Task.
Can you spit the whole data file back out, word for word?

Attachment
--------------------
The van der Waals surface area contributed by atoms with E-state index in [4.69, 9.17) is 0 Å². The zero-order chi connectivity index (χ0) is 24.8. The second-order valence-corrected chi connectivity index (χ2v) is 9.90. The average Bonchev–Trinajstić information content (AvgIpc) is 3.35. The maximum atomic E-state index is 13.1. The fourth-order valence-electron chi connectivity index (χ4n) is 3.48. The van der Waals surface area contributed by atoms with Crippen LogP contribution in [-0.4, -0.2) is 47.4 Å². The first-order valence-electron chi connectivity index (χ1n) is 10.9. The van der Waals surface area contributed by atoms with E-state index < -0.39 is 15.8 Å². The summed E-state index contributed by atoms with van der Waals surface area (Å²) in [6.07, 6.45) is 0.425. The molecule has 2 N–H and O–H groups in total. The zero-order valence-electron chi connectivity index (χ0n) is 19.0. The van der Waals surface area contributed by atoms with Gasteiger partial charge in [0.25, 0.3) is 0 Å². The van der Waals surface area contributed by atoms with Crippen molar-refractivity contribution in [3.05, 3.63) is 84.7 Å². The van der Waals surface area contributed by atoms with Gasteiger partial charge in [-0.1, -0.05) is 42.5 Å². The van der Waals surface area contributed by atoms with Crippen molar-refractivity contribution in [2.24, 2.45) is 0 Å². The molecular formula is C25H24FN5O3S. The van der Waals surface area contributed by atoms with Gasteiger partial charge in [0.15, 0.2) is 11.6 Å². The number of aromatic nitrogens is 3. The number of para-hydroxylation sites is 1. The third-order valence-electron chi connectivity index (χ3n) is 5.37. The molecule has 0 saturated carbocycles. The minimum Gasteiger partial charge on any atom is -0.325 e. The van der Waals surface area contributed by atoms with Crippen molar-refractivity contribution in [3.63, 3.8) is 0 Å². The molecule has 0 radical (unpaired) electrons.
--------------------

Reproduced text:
The van der Waals surface area contributed by atoms with E-state index in [4.69, 9.17) is 0 Å². The zero-order chi connectivity index (χ0) is 24.8. The second-order valence-corrected chi connectivity index (χ2v) is 9.90. The average Bonchev–Trinajstić information content (AvgIpc) is 3.35. The maximum atomic E-state index is 13.1. The fourth-order valence-electron chi connectivity index (χ4n) is 3.48. The van der Waals surface area contributed by atoms with Crippen LogP contribution in [-0.4, -0.2) is 47.4 Å². The first-order valence-electron chi connectivity index (χ1n) is 10.9. The van der Waals surface area contributed by atoms with E-state index < -0.39 is 15.8 Å². The summed E-state index contributed by atoms with van der Waals surface area (Å²) in [6.07, 6.45) is 0.425. The molecule has 2 N–H and O–H groups in total. The zero-order valence-electron chi connectivity index (χ0n) is 19.0. The van der Waals surface area contributed by atoms with Gasteiger partial charge in [0.25, 0.3) is 0 Å². The van der Waals surface area contributed by atoms with Crippen molar-refractivity contribution in [3.05, 3.63) is 84.7 Å². The van der Waals surface area contributed by atoms with Gasteiger partial charge in [-0.1, -0.05) is 42.5 Å². The van der Waals surface area contributed by atoms with Crippen molar-refractivity contribution in [2.24, 2.45) is 0 Å². The molecular formula is C25H24FN5O3S. The van der Waals surface area contributed by atoms with Gasteiger partial charge in [0.15, 0.2) is 11.6 Å². The number of aromatic nitrogens is 3. The number of para-hydroxylation sites is 1. The third-order valence-electron chi connectivity index (χ3n) is 5.37. The molecule has 0 saturated carbocycles. The minimum Gasteiger partial charge on any atom is -0.325 e. The van der Waals surface area contributed by atoms with Crippen molar-refractivity contribution in [3.63, 3.8) is 0 Å². The molecule has 0 radical (unpaired) electrons.